Kushal Das

FOSS and life. Kushal Das talks here.

Introduction to Qubes

I heard the name Qubes OS as an Operating System which was built while keeping security in mind, and also they used Fedora as the base Operating System. A reasonably secure operating system is the tagline and they also have a few testimonials in the site, I guess the most famous one is the following tweet.

The name again came up this week. This time I thought of trying it out, but, this is something I had to do on a bare-metal box, than on a VM. Luckily I bought extra drives in the last PyCon trip. I downloaded the stable 3.2 release, but the installer was failing into a Dracut shell saying /dev/mapper/live-rw is write protected. So, I moved on to the 4.0RC1 image. The installer is a modified Anaconda, means something very familiar to any Fedora/CentOS/Red Hat user. 4.0RC1 is based on Fedora 25, means more known points there.

Qubes uses Xen to manage VMs (for the rest of the post, I will keep using both VM, and domain interchangeably). The dom0 is the initial domain which comes up on boot. It is a short form of Domain 0. This is a privileged domain which manages all the other domains (domU). The default desktop for 4.0rc1 is XFCE. The dom0 does not have standard networking enabled. Actually, to have a working network to connect to outside world, the OS creates two special VMs.


This special VM is the firewall for every other application VMs. You can actually create more than one firewall VMs and have a different set of rules.


This VM has access to the network hardware and can create a connection with your local Wi-Fi or LAN/cable network. In my case, Fedora was failing to create internal interfaces which are being used by sys-firewall, so I rebooted the VM with a Debian-8 template. It solved my networking issue.

Regular Application VMs

When you first install the system, the installer will create a few domains for you, personal, work, untrusted, vault. It will create proper application shortcuts in the menu. This means when you click on the application menu for the Terminal for personal domain, it will first start the domain, and then open up the gnome-terminal for you. Each domain also gets a /rw partition which gets mounted as home. For every reboot, they start from a clean template, with only home consistent between boots.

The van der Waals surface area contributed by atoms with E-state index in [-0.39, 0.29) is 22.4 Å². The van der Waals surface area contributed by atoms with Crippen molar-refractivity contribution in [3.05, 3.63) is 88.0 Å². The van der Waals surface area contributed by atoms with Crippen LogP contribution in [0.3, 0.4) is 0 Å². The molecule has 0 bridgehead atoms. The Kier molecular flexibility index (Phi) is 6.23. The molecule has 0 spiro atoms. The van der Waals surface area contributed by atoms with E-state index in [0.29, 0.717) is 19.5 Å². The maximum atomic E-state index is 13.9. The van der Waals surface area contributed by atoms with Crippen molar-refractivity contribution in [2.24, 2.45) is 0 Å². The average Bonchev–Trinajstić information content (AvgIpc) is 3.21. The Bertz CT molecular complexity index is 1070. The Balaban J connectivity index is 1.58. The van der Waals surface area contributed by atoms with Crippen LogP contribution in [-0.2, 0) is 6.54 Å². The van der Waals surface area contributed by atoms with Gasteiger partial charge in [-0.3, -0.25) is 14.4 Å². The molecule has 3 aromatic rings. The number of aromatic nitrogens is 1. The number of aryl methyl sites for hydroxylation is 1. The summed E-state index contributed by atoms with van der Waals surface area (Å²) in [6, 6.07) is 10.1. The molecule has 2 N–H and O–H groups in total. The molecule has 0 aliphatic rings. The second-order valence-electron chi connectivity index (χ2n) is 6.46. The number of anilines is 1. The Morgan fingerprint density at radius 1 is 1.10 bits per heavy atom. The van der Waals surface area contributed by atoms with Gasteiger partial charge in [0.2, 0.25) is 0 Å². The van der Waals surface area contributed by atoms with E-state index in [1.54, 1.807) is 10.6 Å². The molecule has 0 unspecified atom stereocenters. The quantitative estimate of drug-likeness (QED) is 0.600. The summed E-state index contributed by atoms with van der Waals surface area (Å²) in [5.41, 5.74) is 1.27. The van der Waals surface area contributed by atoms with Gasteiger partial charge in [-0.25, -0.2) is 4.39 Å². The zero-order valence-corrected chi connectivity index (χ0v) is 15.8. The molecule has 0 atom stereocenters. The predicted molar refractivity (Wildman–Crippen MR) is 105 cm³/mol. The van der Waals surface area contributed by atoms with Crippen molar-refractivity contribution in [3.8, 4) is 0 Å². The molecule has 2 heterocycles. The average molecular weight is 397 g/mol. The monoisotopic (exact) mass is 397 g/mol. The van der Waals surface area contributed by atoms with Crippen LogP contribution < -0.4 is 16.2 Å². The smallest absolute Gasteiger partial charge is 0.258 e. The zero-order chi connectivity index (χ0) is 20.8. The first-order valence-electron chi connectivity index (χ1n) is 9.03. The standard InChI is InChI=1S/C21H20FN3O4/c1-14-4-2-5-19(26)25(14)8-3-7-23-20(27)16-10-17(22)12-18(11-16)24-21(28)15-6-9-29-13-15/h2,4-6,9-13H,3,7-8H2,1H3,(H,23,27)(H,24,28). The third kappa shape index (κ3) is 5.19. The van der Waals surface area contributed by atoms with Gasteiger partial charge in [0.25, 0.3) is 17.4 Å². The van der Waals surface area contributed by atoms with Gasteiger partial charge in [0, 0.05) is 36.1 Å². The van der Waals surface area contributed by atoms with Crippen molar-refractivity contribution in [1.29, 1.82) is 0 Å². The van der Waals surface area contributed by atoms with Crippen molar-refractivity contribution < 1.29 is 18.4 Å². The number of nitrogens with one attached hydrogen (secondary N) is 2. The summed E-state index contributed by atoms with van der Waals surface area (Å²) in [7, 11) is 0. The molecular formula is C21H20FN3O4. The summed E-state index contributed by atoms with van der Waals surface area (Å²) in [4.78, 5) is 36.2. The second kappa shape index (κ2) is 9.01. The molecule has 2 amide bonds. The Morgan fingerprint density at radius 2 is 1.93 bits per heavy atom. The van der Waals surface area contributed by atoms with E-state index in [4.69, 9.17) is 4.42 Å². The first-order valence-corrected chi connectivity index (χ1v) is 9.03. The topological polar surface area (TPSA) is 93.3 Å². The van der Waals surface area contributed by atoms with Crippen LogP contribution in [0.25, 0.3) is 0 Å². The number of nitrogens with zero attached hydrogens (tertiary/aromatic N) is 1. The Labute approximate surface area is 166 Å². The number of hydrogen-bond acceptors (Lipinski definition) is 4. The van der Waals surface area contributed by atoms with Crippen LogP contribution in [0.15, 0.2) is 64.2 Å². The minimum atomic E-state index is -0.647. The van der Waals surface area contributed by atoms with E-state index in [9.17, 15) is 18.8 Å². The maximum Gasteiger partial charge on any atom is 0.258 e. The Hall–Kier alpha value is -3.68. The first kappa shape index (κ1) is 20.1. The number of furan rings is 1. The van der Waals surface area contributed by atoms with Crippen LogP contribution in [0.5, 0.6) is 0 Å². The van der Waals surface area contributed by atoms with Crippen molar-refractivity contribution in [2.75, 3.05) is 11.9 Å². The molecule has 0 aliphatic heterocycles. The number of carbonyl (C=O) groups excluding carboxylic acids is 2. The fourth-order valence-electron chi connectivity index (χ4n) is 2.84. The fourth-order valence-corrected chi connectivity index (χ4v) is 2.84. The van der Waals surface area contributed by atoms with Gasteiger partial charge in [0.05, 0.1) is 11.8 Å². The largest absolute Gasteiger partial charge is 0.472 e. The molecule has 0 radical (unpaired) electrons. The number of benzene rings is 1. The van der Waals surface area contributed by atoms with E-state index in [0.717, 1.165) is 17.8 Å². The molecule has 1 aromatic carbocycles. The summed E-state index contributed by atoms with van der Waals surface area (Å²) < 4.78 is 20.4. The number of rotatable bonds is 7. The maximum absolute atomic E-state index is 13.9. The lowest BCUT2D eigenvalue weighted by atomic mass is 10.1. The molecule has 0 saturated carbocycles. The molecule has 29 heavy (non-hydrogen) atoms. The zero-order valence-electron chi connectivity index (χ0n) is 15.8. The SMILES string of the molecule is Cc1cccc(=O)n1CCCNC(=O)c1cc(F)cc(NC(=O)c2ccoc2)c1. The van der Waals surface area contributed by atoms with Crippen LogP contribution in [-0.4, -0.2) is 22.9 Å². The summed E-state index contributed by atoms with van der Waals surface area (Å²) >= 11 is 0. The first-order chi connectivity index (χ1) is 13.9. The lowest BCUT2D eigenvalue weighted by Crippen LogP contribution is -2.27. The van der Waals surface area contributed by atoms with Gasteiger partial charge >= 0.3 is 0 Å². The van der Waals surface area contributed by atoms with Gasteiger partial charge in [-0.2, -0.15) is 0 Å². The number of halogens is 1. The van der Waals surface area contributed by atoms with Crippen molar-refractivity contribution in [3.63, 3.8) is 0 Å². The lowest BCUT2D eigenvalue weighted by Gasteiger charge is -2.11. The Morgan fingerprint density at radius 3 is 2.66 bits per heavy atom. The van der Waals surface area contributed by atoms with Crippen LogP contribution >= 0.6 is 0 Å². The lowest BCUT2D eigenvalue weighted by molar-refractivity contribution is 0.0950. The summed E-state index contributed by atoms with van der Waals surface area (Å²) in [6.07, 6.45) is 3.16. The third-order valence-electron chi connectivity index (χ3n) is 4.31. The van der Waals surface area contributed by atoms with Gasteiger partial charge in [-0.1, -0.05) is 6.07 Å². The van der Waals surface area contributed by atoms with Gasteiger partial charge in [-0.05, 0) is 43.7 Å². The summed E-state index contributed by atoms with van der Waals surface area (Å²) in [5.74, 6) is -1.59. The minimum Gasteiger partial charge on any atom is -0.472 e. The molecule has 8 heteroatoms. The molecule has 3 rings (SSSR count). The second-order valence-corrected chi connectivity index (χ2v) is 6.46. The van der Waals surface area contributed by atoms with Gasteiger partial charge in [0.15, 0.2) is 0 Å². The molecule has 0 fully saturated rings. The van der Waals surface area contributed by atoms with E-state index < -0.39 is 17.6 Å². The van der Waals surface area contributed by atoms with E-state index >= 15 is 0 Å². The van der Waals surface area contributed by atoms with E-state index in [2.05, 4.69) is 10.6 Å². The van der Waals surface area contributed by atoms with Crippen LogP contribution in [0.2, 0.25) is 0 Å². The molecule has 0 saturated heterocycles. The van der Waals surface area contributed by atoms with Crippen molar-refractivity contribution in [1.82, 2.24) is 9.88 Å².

This also means there is no easy way for applications/malware to talk between different VMs. If you open up a wrong website (with malware) on the untrusted domain, it will not have access to the filesystem under your work domain. There are special ways to copy/paste text between domains.

You can see in the above screenshot, the applications from each domain have different colors, that helps for quick recognition of each application for different domains. You can also see details about the running VMs by clicking on the Qubes icon on the tray in the menubar.

Disposable domains

There are times when you want to open a downloaded file (say PDF or a spreadsheet) on a VM which is only for single use. As soon as you close the application, the VM gets destroyed. For more details, read this document.

VMs without network access

The Vault is a special domain which does not connect to any network. You can also create new VMs in the same way, which does not connect to any firewall VM. The isolation from the network means nothing will go out in case of a malware in the file.

The following screenshot is showing the output of the qvm-ls command in dom0.

I will write more posts in future as I figure out things. Running F26 on the VMs is one them, because Python3.6 :) #qubes channel on Freenode is not that very active, but you will be able to find help in the channel if you wait.

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